Eckhart took a ship to England, and once on the Cambridge campus, roamed around for two days, too nervous to meet his hero. He finally worked up the courage and went on to work in Crick’s lab for a year.

Following his stint at Cambridge, Eckhart worked at the Woods Hole Oceanographic Institution in Massachusetts in 1960. He then attended the University of California, Berkeley, where he earned his PhD in molecular biology in 1965.

Eckhart looked up to Crick, who shared the 1962 Nobel Prize in Physiology or Medicine for discovering the molecular structure of DNA. But it was a famed cancer researcher who drew him to the Salk Institute.

“When I thought about who I wanted to work with, one name came to mind—Dulbecco,” said Eckhart in a 2014 article in the San Diego Union-Tribune. (Crick, too, later joined the Salk faculty.)

After his retirement from Salk in 2009, Eckhart and his wife Karen Lane, also a Salk alum, made it their mission to financially support scientific progress at the Institute. To date, Eckhart and Lane have given more than $1 million to the Institute, primarily to Salk’s unrestricted fund, meaning their contributions are given without restrictions to allow the Institute to put their contributions toward the greatest needs.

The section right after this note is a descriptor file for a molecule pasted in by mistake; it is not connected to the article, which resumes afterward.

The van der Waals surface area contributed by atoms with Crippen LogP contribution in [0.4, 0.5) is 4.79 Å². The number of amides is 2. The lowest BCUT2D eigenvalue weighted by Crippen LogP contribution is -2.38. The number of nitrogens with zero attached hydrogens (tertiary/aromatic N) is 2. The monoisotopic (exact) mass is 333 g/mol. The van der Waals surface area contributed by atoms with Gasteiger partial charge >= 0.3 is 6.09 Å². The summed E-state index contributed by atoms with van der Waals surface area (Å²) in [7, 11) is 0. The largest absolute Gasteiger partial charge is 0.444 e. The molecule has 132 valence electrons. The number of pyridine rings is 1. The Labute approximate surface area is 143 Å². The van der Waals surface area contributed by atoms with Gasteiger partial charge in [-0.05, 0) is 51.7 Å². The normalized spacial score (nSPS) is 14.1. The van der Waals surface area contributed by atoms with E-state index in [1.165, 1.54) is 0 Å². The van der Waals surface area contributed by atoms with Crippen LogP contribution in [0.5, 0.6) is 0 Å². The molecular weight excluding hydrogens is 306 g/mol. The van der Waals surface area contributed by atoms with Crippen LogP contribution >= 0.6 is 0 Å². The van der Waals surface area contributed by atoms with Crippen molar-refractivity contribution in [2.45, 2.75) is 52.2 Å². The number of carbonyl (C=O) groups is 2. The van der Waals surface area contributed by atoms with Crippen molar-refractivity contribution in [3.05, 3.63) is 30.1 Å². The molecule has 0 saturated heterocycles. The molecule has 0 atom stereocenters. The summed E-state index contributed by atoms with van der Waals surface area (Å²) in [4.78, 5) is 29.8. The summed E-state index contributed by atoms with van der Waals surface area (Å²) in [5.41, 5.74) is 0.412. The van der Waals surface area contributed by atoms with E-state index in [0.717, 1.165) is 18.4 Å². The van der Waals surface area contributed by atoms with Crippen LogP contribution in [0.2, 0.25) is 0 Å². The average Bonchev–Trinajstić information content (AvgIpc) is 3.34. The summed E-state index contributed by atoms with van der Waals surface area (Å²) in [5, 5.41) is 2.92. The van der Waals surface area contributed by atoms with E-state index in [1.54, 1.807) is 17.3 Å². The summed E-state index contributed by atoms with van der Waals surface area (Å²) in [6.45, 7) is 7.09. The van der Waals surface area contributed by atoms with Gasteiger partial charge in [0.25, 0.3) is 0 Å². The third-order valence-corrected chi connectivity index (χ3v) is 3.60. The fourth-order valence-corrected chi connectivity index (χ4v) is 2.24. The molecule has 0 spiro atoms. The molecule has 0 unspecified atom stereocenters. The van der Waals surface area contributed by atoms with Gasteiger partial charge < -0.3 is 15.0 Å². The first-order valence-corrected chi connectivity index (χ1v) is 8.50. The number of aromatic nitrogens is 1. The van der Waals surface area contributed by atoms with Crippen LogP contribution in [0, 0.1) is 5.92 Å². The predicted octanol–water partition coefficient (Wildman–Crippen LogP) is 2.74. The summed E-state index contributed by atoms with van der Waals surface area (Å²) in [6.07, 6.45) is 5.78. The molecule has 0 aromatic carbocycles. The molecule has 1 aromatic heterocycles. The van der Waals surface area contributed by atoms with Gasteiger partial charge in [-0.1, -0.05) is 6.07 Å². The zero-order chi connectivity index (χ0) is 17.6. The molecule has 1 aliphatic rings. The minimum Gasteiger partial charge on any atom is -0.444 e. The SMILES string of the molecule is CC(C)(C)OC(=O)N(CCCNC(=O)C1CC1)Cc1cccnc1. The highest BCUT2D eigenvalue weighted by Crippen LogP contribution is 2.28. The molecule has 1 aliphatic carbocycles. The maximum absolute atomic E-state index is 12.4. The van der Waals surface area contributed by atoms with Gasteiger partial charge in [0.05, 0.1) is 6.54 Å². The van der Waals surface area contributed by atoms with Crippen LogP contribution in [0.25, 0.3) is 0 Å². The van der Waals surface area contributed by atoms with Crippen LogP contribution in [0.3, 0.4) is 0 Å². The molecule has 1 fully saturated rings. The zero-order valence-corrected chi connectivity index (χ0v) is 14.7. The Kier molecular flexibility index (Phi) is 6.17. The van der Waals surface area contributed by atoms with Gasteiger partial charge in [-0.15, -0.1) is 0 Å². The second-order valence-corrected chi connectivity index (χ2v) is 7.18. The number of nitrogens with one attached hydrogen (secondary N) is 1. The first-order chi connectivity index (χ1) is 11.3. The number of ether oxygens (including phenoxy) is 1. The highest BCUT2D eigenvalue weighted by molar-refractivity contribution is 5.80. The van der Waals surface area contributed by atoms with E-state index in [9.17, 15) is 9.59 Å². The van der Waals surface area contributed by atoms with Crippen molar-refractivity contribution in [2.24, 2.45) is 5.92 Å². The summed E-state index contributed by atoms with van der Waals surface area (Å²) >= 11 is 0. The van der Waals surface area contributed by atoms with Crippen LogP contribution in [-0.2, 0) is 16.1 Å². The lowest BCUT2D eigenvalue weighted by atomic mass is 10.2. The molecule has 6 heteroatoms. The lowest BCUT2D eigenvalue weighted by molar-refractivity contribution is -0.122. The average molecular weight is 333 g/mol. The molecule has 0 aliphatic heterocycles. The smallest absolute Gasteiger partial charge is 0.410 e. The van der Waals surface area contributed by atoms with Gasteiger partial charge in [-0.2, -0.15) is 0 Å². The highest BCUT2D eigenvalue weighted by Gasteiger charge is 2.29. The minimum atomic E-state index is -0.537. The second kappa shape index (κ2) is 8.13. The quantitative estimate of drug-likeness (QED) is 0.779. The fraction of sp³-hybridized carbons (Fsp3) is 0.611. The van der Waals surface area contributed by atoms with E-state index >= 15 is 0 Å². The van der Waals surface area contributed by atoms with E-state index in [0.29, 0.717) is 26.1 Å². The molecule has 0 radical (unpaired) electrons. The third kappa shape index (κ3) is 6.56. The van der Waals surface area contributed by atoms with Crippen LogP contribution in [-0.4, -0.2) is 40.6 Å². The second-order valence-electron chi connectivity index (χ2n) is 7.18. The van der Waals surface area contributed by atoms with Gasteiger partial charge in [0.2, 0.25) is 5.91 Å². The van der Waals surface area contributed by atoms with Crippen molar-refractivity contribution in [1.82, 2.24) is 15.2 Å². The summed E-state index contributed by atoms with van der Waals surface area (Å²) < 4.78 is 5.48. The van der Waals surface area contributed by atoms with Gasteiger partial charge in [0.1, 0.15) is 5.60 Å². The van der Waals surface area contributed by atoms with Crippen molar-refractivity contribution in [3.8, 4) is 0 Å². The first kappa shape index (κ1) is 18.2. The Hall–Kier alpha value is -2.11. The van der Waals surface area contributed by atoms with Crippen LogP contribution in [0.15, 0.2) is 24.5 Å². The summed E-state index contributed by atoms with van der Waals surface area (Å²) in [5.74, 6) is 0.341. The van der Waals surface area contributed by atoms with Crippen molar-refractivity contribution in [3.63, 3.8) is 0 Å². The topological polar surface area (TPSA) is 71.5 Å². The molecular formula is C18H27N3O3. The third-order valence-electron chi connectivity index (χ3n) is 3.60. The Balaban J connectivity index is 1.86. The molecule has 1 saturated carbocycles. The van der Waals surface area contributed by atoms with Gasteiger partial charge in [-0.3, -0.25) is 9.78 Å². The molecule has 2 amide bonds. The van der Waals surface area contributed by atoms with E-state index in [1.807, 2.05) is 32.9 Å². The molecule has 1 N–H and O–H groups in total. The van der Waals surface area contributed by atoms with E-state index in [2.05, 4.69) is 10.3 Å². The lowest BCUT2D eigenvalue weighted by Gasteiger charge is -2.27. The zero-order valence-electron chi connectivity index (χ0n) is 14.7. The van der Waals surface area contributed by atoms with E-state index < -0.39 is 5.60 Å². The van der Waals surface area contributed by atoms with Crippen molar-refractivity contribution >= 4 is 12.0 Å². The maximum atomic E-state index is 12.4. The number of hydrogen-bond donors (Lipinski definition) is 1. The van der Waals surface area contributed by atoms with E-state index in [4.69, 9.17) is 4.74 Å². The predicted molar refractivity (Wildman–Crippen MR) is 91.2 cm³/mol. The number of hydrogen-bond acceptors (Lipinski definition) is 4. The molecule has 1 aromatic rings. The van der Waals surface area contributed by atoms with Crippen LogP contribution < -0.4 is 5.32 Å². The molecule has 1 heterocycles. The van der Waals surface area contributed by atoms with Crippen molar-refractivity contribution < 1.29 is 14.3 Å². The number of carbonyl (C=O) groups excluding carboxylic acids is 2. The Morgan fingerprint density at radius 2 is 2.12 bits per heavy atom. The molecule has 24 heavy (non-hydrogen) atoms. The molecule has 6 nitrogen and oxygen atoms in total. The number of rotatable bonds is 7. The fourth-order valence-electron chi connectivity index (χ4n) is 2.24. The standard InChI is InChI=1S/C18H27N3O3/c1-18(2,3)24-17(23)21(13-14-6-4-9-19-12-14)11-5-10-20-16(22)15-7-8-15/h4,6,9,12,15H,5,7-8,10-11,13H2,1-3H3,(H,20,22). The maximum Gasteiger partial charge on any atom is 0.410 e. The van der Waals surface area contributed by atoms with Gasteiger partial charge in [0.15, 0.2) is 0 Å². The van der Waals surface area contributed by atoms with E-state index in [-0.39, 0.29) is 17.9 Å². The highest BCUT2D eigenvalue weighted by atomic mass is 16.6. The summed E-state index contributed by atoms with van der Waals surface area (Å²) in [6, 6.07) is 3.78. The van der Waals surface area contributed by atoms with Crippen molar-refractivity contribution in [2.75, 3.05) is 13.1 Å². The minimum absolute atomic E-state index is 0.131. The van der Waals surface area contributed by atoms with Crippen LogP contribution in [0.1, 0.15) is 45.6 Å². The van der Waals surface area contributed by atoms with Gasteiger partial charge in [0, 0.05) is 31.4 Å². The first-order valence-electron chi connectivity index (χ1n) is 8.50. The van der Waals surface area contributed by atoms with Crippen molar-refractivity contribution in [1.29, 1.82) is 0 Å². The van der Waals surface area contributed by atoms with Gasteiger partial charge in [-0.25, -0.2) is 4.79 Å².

In the Winter 2020 issue of Inside Salk, Eckhart explained why after decades of hard work and scientific excellence as a faculty member of the Salk Institute he felt he could do more to further Salk’s mission.

“I go back to a famous Jonas Salk quote: ‘The reward for a job well done is the opportunity to do more.’ I think about that often when it comes to giving,” Eckhart said. “I’ve worked in basic research my entire career, so I can tell you the impact basic research has on society is far-reaching. I also think it’s important to know that Salk is training the next generation of scientists.”

Eckhart is survived by his wife, Karen Lane; her daughter and son-in-law, Jasmine Penick and David Penick, and their children, Shane and Emma; Eckhart’s sister, Elizabeth Nagle, and her husband, Jack Nagle; nephew Rob Nagle and his wife, Heather Allyn; and nephew David Nagle, his wife, Siana Nagle, and their daughters, Imogen and Sally; and by his first wife, Karen Eckhart.

In lieu of flowers or gifts, the family requests donations be made to the Salk Institute and the Walter Eckhart Endowment Fund.

Research Areas

For More Information

Office of Communications
Tel: (858) 453-4100

The Salk Institute For Biological Studies:

Unlocking the secrets of life itself is the driving force behind the Salk Institute. Our team of world-class, award-winning scientists pushes the boundaries of knowledge in areas such as neuroscience, cancer research, aging, immunobiology, plant biology, computational biology and more. Founded by Jonas Salk, developer of the first safe and effective polio vaccine, the Institute is an independent, nonprofit research organization and architectural landmark: small by choice, intimate by nature, and fearless in the face of any challenge.